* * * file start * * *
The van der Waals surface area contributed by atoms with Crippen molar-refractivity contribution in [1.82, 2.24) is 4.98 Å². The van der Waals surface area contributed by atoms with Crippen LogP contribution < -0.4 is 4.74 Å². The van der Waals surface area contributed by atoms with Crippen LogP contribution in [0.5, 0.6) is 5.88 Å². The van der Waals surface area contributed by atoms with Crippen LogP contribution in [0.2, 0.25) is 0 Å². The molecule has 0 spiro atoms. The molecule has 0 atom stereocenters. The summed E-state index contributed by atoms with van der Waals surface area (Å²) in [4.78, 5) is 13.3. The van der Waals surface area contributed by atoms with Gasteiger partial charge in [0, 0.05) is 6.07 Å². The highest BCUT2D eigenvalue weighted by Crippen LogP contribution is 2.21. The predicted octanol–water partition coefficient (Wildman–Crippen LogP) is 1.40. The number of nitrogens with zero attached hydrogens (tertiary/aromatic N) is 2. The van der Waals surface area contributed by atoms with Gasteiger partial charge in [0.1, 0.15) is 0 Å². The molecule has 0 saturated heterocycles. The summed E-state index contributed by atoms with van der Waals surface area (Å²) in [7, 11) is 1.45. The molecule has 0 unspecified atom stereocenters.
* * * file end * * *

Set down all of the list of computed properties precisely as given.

The van der Waals surface area contributed by atoms with Crippen molar-refractivity contribution in [1.82, 2.24) is 4.98 Å². The van der Waals surface area contributed by atoms with Crippen LogP contribution < -0.4 is 4.74 Å². The van der Waals surface area contributed by atoms with Crippen LogP contribution in [0.5, 0.6) is 5.88 Å². The van der Waals surface area contributed by atoms with Crippen LogP contribution in [0.2, 0.25) is 0 Å². The molecule has 0 spiro atoms. The molecule has 0 atom stereocenters. The summed E-state index contributed by atoms with van der Waals surface area (Å²) in [4.78, 5) is 13.3. The van der Waals surface area contributed by atoms with Gasteiger partial charge in [0, 0.05) is 6.07 Å². The highest BCUT2D eigenvalue weighted by Crippen LogP contribution is 2.21. The predicted octanol–water partition coefficient (Wildman–Crippen LogP) is 1.40. The number of nitrogens with zero attached hydrogens (tertiary/aromatic N) is 2. The van der Waals surface area contributed by atoms with Gasteiger partial charge in [0.1, 0.15) is 0 Å². The molecule has 0 saturated heterocycles. The summed E-state index contributed by atoms with van der Waals surface area (Å²) in [7, 11) is 1.45. The molecule has 0 unspecified atom stereocenters.